Yes, that's called deuteranomaly - but there are multiple genes for the green pigment, so deuteranomalous individuals have a set of abnormal green cones and a set of normal green cones. They can have anything from a mild defect that only shows up on careful testing, to a severe defect that can only be distinguished from deuteranopia (complete absence of green cones) by careful testing.

    Grant Hutchison

  18. #48
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    Quote Originally Posted by grant hutchison View Post
    Yes, that's called deuteranomaly - but there are multiple genes for the green pigment, so deuteranomalous individuals have a set of abnormal green cones and a set of normal green cones. They can have anything from a mild defect that only shows up on careful testing, to a severe defect that can only be distinguished from deuteranopia (complete absence of green cones) by careful testing.

    Grant Hutchison
    That's what my father had, and it kept him out of the U.S. Naval Academy in the late 1930s. He could distinguish saturated colors OK, but he would have had trouble with signal flags or navigation lights in poor visibility, which would have been critical in sea duty. It was not an issue when the Army drafted him in 1942. Apparently I do not have it, as I can distinguish pastels that he had trouble with.

  19. #49
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    Quote Originally Posted by grant hutchison View Post
    I don't think that's unusual, except to the extent that you seem to be worried about it.
    Colour names chop up a continuum into a set of discrete patches, and there are always going to be arguments at the edges, even if we all had exactly the same visual pigments and neural wiring. Simply having (or lacking) words for certain territories of the colour chart influences your colour perception. In Scots Gaelic, there's not much effort to distinguish green from blue - so the Gaels would have been a little puzzled by people who insist on the difference between jade, aqua, teal and turquoise.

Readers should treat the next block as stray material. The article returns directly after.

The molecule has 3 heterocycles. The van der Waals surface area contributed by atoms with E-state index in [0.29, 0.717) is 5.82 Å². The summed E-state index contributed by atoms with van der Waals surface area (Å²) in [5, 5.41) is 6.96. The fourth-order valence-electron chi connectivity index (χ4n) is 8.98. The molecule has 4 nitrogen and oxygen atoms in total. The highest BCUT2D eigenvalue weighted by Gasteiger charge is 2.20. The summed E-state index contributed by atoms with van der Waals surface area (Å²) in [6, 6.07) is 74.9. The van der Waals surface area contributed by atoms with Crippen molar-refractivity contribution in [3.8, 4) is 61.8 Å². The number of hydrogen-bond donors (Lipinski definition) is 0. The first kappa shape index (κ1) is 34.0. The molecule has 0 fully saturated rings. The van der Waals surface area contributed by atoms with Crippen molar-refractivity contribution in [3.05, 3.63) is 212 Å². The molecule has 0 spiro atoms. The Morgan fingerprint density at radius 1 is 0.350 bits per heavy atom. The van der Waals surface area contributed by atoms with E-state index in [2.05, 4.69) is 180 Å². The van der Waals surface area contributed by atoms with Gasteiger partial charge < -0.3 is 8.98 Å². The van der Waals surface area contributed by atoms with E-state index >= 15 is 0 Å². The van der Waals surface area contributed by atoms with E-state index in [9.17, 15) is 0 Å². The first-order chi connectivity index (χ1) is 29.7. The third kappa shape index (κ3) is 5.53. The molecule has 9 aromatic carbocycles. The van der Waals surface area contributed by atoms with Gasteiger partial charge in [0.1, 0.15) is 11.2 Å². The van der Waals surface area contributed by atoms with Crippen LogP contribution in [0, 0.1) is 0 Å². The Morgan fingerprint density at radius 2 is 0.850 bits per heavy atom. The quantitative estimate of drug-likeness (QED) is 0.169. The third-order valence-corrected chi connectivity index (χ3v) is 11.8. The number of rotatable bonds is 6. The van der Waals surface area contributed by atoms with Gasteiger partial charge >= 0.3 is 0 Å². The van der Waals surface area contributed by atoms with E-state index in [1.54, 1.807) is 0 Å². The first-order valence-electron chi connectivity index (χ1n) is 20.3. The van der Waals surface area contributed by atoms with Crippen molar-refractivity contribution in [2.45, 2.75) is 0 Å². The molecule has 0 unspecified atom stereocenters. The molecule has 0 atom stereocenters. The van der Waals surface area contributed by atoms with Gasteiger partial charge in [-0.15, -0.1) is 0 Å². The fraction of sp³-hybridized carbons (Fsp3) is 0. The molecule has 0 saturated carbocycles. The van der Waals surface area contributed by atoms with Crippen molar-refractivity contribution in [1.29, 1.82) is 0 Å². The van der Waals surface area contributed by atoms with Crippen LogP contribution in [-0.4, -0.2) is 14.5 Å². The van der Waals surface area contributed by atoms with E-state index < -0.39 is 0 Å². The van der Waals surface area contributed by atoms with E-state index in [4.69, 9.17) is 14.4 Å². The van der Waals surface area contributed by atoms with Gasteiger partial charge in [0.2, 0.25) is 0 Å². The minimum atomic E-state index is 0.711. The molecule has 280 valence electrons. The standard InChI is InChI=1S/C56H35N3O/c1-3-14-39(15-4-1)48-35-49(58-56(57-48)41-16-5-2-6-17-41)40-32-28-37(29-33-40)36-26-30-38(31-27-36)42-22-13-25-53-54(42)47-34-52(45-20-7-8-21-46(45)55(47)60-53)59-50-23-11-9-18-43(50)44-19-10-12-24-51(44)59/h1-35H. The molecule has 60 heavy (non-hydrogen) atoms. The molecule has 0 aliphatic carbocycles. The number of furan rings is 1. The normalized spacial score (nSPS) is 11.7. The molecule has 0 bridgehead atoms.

Grant Hutchison
    True, but in my case it is NOT limited to those exotic colour names. Especially for thin lines, not even primary colours are safe for me. I'm clearly much worse than the rest of my family at identifying colours. At work, I'm the only one amongst hundreds of people who can't see the active yellow line between the white lines on a piece of equipment. If you want to keep something a secret from me, just write with a red marker on white paper.
    Last edited by Nicolas; 2017-Mar-14 at 08:31 PM.

  20. #50
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    Is there an issue in that on-screen tests uses additive mixing to make colours (red, green, blue sub-pixels on the monitor) but printed tests use subtractive mixing (cyan, magenta and yellow inks?)?

    I'd have thought the standard tests couldn't just be translated directly.

    (Sorry if that's already covered, I did read back in the thread and didn't see it.)

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    Quote Originally Posted by pzkpfw View Post
    Is there an issue in that on-screen tests uses additive mixing to make colours (red, green, blue sub-pixels on the monitor) but printed tests use subtractive mixing (cyan, magenta and yellow inks?)?
    There is definitely an issue that online tests simply cannot be controlled. No two monitors even show the same set of colours.
    Heck, I've got two monitors side-by-side on my desk attached to the same CPU, and I still can't get them to look similar.

  22. #52
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    Quote Originally Posted by swampyankee View Post
    I think -- I'm not sure -- that color blindness is a bar to a commercial pilot's license or above.
    Yep. Between that flat feet and every other blasted thing--I couldn't join the Navy. Not even mentioning the skipping heart.